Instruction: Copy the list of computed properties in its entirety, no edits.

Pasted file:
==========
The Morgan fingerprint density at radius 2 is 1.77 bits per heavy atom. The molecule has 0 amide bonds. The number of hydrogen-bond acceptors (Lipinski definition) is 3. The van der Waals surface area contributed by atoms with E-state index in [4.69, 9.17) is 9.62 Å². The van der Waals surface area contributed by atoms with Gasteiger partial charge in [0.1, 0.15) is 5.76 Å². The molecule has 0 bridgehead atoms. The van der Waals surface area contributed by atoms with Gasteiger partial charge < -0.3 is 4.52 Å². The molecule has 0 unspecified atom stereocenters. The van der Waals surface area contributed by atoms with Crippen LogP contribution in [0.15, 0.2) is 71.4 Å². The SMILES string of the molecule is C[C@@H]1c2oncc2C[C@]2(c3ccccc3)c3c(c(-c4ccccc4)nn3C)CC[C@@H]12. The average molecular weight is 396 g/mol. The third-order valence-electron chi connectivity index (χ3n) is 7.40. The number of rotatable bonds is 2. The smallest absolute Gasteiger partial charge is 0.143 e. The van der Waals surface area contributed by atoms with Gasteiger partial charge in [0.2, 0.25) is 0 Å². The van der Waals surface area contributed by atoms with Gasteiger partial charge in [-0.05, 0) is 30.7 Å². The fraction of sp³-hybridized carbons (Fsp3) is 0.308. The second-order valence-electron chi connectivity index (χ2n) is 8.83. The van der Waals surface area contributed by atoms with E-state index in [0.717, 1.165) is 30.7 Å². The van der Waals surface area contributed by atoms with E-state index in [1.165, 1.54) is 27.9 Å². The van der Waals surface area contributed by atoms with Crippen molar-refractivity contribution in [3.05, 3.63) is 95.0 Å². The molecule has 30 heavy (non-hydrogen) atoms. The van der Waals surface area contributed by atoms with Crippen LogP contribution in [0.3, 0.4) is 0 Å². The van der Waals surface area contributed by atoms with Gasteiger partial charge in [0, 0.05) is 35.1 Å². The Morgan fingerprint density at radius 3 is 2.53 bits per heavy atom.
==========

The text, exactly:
The Morgan fingerprint density at radius 2 is 1.77 bits per heavy atom. The molecule has 0 amide bonds. The number of hydrogen-bond acceptors (Lipinski definition) is 3. The van der Waals surface area contributed by atoms with E-state index in [4.69, 9.17) is 9.62 Å². The van der Waals surface area contributed by atoms with Gasteiger partial charge in [0.1, 0.15) is 5.76 Å². The molecule has 0 bridgehead atoms. The van der Waals surface area contributed by atoms with Gasteiger partial charge < -0.3 is 4.52 Å². The molecule has 0 unspecified atom stereocenters. The van der Waals surface area contributed by atoms with Crippen LogP contribution in [0.15, 0.2) is 71.4 Å². The SMILES string of the molecule is C[C@@H]1c2oncc2C[C@]2(c3ccccc3)c3c(c(-c4ccccc4)nn3C)CC[C@@H]12. The average molecular weight is 396 g/mol. The third-order valence-electron chi connectivity index (χ3n) is 7.40. The number of rotatable bonds is 2. The smallest absolute Gasteiger partial charge is 0.143 e. The van der Waals surface area contributed by atoms with Gasteiger partial charge in [0.2, 0.25) is 0 Å². The van der Waals surface area contributed by atoms with Gasteiger partial charge in [-0.05, 0) is 30.7 Å². The fraction of sp³-hybridized carbons (Fsp3) is 0.308. The second-order valence-electron chi connectivity index (χ2n) is 8.83. The van der Waals surface area contributed by atoms with E-state index in [0.717, 1.165) is 30.7 Å². The van der Waals surface area contributed by atoms with E-state index in [1.165, 1.54) is 27.9 Å². The van der Waals surface area contributed by atoms with Crippen molar-refractivity contribution in [3.05, 3.63) is 95.0 Å². The molecule has 30 heavy (non-hydrogen) atoms. The van der Waals surface area contributed by atoms with Crippen LogP contribution in [0.3, 0.4) is 0 Å². The van der Waals surface area contributed by atoms with Gasteiger partial charge in [0, 0.05) is 35.1 Å². The Morgan fingerprint density at radius 3 is 2.53 bits per heavy atom.